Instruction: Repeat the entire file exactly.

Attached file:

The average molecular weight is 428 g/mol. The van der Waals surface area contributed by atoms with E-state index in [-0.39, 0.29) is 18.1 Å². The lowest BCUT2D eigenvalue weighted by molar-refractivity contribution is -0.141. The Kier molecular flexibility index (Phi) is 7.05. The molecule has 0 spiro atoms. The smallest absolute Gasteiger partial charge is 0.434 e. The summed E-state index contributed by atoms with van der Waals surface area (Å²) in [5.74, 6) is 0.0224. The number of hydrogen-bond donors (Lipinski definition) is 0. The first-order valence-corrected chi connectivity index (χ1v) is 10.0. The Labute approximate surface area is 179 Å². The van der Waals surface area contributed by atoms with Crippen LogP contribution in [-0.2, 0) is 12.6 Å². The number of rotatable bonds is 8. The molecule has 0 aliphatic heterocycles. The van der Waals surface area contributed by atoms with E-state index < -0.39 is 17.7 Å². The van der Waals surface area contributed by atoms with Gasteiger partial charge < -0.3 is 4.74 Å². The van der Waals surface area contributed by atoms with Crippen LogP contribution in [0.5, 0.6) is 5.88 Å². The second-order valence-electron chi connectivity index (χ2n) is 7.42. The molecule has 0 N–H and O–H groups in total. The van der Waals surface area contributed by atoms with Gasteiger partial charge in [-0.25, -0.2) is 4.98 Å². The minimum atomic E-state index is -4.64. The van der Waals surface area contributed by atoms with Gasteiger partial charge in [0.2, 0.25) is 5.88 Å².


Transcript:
The average molecular weight is 428 g/mol. The van der Waals surface area contributed by atoms with E-state index in [-0.39, 0.29) is 18.1 Å². The lowest BCUT2D eigenvalue weighted by molar-refractivity contribution is -0.141. The Kier molecular flexibility index (Phi) is 7.05. The molecule has 0 spiro atoms. The smallest absolute Gasteiger partial charge is 0.434 e. The summed E-state index contributed by atoms with van der Waals surface area (Å²) in [5.74, 6) is 0.0224. The number of hydrogen-bond donors (Lipinski definition) is 0. The first-order valence-corrected chi connectivity index (χ1v) is 10.0. The Labute approximate surface area is 179 Å². The van der Waals surface area contributed by atoms with Crippen LogP contribution in [-0.2, 0) is 12.6 Å². The number of rotatable bonds is 8. The molecule has 0 aliphatic heterocycles. The van der Waals surface area contributed by atoms with E-state index < -0.39 is 17.7 Å². The van der Waals surface area contributed by atoms with Gasteiger partial charge < -0.3 is 4.74 Å². The van der Waals surface area contributed by atoms with Crippen LogP contribution in [0.5, 0.6) is 5.88 Å². The second-order valence-electron chi connectivity index (χ2n) is 7.42. The molecule has 0 N–H and O–H groups in total. The van der Waals surface area contributed by atoms with Gasteiger partial charge in [-0.25, -0.2) is 4.98 Å². The minimum atomic E-state index is -4.64. The van der Waals surface area contributed by atoms with Gasteiger partial charge in [0.2, 0.25) is 5.88 Å².